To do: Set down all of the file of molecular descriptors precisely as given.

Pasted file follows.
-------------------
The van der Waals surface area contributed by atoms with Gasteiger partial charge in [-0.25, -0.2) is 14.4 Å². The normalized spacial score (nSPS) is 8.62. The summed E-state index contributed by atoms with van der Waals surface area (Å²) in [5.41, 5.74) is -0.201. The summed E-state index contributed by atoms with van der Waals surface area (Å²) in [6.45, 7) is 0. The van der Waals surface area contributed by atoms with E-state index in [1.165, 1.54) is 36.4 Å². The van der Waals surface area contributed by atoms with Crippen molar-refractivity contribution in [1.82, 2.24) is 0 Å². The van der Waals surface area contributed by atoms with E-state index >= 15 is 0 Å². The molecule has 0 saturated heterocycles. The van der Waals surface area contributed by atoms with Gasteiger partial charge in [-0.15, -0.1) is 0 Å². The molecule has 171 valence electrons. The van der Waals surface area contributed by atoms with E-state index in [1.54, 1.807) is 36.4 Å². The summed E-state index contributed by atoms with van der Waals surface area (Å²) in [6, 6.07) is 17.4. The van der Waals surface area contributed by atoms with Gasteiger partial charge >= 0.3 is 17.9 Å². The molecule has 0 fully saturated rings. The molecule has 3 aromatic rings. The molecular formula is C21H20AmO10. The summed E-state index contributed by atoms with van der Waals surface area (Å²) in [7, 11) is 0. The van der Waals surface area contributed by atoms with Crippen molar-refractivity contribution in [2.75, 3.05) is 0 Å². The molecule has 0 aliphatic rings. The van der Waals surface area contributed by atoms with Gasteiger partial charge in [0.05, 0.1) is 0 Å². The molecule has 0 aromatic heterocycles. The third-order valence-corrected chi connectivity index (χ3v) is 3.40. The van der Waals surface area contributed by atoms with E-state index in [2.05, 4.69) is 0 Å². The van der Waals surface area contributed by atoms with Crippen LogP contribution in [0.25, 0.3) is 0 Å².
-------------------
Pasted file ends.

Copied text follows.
The van der Waals surface area contributed by atoms with Gasteiger partial charge in [-0.25, -0.2) is 14.4 Å². The normalized spacial score (nSPS) is 8.62. The summed E-state index contributed by atoms with van der Waals surface area (Å²) in [5.41, 5.74) is -0.201. The summed E-state index contributed by atoms with van der Waals surface area (Å²) in [6.45, 7) is 0. The van der Waals surface area contributed by atoms with E-state index in [1.165, 1.54) is 36.4 Å². The van der Waals surface area contributed by atoms with Crippen molar-refractivity contribution in [1.82, 2.24) is 0 Å². The van der Waals surface area contributed by atoms with E-state index >= 15 is 0 Å². The molecule has 0 saturated heterocycles. The van der Waals surface area contributed by atoms with Gasteiger partial charge in [-0.15, -0.1) is 0 Å². The molecule has 171 valence electrons. The van der Waals surface area contributed by atoms with E-state index in [1.54, 1.807) is 36.4 Å². The summed E-state index contributed by atoms with van der Waals surface area (Å²) in [6, 6.07) is 17.4. The van der Waals surface area contributed by atoms with Gasteiger partial charge >= 0.3 is 17.9 Å². The molecule has 0 fully saturated rings. The molecule has 3 aromatic rings. The molecular formula is C21H20AmO10. The summed E-state index contributed by atoms with van der Waals surface area (Å²) in [7, 11) is 0. The van der Waals surface area contributed by atoms with Crippen molar-refractivity contribution in [2.75, 3.05) is 0 Å². The molecule has 0 aliphatic rings. The van der Waals surface area contributed by atoms with Gasteiger partial charge in [0.05, 0.1) is 0 Å². The molecule has 0 aromatic heterocycles. The third-order valence-corrected chi connectivity index (χ3v) is 3.40. The van der Waals surface area contributed by atoms with E-state index in [2.05, 4.69) is 0 Å². The van der Waals surface area contributed by atoms with Crippen LogP contribution in [0.25, 0.3) is 0 Å².